As we were walking out of the Taos Pueblo gates, I saw a small table set up where a woman was selling cookies and individually-wrapped hand pies. When I asked her about the pies, she said they were prune pies and that they had been baked in a horno (outdoor clay oven).

I asked her if I could take her photo with her baking. She sweetly asked if I was going to buy anything. I had intended to buy a prune pie even before I asked to take the photo. I was a little embarrassed because now, getting the photo looked like the only reason I was purchasing.

I had never heard of prune pies and this would likely be the only time I’d have an opportunity to taste anything baked in a horno.

Prune Pies (Plum Pastelitos) are traditional pastries in New Mexico that are served at Christmas and Easter. This was Easter Sunday, so I felt doubly-fortunate to try this pastry when it’s typically served.

The crust was thick and heavy and the filling was wonderfully gooey and sweet. The prune pie satisfied my foodie spirit, my desire to try local foods in our travels, and my late morning hunger pangs.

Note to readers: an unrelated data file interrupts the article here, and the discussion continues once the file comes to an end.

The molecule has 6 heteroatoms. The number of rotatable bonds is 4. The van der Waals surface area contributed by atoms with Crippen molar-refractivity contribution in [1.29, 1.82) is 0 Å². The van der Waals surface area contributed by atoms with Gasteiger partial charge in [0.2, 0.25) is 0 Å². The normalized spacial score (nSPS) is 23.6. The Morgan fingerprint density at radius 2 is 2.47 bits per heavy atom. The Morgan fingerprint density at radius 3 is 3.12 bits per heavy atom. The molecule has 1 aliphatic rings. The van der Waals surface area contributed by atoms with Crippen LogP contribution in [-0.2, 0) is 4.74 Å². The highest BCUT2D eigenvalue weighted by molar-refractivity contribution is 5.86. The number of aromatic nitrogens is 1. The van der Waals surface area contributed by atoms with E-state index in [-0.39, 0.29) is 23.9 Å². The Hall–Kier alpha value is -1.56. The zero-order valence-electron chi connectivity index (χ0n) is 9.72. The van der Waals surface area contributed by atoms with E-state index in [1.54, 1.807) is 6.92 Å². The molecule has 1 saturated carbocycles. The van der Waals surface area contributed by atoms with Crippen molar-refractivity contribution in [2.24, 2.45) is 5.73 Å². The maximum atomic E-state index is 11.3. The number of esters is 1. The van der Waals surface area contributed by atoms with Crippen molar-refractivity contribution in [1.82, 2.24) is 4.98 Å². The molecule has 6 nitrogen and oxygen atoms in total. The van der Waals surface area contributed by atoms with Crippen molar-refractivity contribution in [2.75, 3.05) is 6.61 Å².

Photo Note: I went back and forth between the original colour version and black and white for my feature photo. The black and white had a stronger pull – perhaps because of my preference for black and white when photographing strangers. The prune pie had to be in colour. I added a heavy vignette to this one to make the perfectly-browned crust pop.

“Food brings people together on many different levels. It’s nourishment of the soul and body; it’s truly love.”

Giada De Laurentiis